Brexit, Trump and Pandora’s Box – some thoughts on 2016

Pandora

Pandora

This is a little bit of a deviation from the usual subject matter of genealogy here.  But in the aftermath of the American Election, I felt the need to put pen to paper and post it somewhere.  However, it does have a link to history – in that we don’t want to repeat it.  So – here it is:

I have never thought of myself as a particularly political person, and I admit that I do not always understand political systems and the nitty gritty of party policies.  I don’t know everything, and I don’t pretend to.  But I do know about integrity, decency, compassion and love, and when I see any politician or party ignoring or opposing these basic human essentials, then I usually grumble and sign petitions and vote and perhaps have the occasional political discussion with like-minded friends, but on the whole I don’t put my head above the parapet, and usually am just happy to get on with my own life and hope that things will get better.

Then along comes 2016.

The whole strange grimy mess of this year appears to have started on the day that David Bowie left the planet.  A whole host of beloved celebrities followed him, and following that we had Brexit, and the long drawn out terror of the American Election.   It really did feel to me as though Pandora’s Box had been opened, and all the evils of the world flown out.  Did those celebrities know something we didn’t?

With Brexit and the American Election, suddenly, I’m a raging, ranting Ms. Angry Person, posting and sharing on social media, shocked and dismayed by the seemingly sudden upsurge of racism, homophobia, xenophobia, misogyny and stupidity that have gone hand in hand with the UK vote to leave the EU, and the election of Donald Trump as President of the United States (I still can’t believe I’m actually writing those words).  I am not by any means saying that everyone who voted to leave the EU, or vote for Trump, is a racist or any of the above.  However, one cannot help but notice that there is a deep correlation between racism and those particular votes.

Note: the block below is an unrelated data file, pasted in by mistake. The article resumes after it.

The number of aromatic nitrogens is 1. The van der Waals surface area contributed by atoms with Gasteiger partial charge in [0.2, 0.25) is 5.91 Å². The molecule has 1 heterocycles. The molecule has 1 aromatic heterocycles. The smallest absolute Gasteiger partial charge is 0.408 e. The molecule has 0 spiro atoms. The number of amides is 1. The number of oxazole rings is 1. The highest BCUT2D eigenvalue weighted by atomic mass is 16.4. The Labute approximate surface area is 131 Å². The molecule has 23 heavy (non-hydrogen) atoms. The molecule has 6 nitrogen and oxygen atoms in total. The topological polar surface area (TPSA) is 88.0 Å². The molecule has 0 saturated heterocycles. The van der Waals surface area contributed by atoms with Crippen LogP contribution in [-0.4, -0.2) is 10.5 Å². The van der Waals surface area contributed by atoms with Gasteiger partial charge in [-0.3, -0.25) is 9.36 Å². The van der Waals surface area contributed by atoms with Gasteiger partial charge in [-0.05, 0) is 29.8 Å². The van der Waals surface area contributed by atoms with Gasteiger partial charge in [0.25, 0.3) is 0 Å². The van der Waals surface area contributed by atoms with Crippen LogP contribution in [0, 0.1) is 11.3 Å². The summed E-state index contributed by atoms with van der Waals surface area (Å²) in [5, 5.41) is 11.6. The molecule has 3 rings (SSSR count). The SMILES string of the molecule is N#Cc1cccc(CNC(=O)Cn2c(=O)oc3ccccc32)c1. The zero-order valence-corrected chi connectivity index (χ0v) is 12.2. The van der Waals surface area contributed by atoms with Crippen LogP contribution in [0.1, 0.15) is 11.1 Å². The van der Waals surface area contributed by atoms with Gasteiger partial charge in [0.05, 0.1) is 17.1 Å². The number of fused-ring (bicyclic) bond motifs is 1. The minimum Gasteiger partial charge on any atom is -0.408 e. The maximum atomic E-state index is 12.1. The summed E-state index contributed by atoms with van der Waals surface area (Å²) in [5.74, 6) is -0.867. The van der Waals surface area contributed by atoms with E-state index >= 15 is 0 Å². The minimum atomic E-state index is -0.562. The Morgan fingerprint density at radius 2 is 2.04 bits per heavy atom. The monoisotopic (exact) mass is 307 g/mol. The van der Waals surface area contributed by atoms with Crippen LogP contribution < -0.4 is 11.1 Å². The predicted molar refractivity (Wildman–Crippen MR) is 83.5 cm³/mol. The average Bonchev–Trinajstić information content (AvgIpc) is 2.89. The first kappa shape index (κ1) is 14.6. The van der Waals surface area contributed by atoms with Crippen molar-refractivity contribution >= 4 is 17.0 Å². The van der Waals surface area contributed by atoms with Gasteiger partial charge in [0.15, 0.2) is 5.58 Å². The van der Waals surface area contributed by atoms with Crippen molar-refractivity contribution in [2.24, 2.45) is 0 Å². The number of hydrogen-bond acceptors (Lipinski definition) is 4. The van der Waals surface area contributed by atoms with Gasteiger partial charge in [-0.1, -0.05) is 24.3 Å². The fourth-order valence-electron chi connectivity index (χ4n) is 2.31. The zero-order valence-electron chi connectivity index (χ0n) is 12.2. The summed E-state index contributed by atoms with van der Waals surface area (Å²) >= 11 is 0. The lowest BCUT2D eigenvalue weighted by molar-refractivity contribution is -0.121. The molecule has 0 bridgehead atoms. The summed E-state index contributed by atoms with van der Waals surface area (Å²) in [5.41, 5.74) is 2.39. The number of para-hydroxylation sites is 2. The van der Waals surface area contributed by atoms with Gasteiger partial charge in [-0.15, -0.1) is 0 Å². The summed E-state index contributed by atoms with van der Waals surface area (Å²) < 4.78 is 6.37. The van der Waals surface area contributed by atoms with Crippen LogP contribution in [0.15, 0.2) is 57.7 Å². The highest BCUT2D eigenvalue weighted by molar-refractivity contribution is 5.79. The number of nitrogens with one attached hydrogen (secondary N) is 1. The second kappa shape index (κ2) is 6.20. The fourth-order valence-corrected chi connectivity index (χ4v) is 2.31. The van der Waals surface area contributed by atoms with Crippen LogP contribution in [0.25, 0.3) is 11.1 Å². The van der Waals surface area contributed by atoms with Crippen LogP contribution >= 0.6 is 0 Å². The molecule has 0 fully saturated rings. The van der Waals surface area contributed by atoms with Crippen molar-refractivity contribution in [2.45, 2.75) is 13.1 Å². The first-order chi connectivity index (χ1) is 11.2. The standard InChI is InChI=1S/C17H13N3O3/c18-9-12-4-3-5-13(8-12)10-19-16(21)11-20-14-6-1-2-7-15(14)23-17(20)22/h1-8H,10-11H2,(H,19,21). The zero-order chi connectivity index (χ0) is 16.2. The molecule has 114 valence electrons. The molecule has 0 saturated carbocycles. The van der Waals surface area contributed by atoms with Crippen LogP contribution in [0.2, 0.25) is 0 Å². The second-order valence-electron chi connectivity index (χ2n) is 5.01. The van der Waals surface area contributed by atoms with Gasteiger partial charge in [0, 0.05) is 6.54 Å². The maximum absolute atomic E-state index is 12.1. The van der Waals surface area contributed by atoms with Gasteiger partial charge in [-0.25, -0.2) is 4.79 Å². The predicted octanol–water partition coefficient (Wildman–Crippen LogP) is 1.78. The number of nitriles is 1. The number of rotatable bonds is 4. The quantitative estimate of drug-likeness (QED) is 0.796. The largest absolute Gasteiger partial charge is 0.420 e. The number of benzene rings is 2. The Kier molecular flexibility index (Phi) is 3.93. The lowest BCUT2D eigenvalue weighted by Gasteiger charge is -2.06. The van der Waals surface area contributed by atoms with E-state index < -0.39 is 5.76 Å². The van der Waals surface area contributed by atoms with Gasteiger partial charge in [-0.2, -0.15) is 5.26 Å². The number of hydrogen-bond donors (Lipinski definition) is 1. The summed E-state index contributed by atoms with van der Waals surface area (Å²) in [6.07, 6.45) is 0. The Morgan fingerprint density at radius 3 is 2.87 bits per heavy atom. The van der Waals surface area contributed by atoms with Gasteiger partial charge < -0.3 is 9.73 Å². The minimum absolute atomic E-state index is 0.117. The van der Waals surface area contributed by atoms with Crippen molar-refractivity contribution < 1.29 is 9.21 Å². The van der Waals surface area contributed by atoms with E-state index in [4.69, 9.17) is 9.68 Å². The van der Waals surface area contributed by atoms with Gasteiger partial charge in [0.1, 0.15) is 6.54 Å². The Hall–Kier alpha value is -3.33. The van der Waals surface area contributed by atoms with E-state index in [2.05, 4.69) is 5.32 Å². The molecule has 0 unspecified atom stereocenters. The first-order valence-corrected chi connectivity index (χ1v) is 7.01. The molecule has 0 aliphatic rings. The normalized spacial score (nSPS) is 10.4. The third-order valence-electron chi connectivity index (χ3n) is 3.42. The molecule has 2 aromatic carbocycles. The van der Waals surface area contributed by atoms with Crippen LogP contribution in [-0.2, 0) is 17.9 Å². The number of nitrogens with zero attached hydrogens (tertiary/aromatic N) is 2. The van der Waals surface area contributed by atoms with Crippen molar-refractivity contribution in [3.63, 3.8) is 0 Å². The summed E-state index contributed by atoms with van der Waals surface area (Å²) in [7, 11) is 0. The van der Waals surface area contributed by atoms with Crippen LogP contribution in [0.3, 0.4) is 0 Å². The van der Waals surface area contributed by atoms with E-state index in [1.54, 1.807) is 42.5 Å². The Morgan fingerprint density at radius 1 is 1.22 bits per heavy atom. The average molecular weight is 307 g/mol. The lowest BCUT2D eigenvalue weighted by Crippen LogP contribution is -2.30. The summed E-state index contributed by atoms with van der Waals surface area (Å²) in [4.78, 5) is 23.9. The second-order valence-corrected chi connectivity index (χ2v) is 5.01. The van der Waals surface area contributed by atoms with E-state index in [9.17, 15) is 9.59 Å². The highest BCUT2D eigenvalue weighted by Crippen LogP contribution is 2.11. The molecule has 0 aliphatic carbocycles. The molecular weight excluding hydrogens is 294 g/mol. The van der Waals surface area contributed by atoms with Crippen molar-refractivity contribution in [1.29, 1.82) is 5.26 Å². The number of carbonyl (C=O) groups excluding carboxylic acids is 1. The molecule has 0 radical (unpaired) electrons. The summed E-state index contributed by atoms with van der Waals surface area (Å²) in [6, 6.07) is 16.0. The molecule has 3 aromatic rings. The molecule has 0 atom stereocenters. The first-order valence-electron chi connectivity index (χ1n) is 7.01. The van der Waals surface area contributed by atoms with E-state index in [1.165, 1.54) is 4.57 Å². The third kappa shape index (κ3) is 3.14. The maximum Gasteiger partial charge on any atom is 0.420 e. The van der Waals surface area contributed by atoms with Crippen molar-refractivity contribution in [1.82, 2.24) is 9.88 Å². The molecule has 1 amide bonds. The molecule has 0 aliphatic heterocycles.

I can fly off the handle at times; I will say what I feel at the time.  On the morning of Brexit, and in the last few hours on the morning of Trump’s triumph, I posted some bleak and generally ‘pissed off’ posts.

It is easy to feel angry with the world when things do not go the way we feel it should.

But I am also a philosopher, and after stomping around and throwing my toys out of the pram, I tend to sit down and have a think about things, and being a positive optimist at heart, I like to pick out the silver lining.  I like to try and work out what’s going on, and why.  And what we can do about it.

To go back to Pandora’s Box, in the myth, when Pandora managed to close the box, what was left inside was Hope.  There are several interpretations of why Hope was left – some of them pessimistic (i.e. Hope was left behind, therefore the world is hopeless) – and what was Hope doing amongst all the evils anyway?  But there are some more optimistic readings, in the sense that Hope was left for the human.  Let us in this instance go for the more optimistic reading.

If those liberal open-minded humanists among us can let go of all the anger and hurt many of us are feeling right now, we might be able to begin to see the positive sides of all this.  Let’s calm down and review the situation.  It is what it is.  The worst has happened.  What can we make of it all?  What can we hope for?

Firstly, what we have seen this year is a huge protest both in the UK and the US – a kind of bloodless revolution, if you like.  It’s a protest against the establishment, a protest from people who feel left out and unheard.  Unfortunately, the only people who appear to have been listening are the kind of politicians who believe that a modern Fascism is the answer, and sadly, they have fed them more fear and discontentment, blaming the problem on immigrants, Muslims and other groups.  The same thing happened in Germany in the 1930s – but then the problem, according to Hitler, was Jews.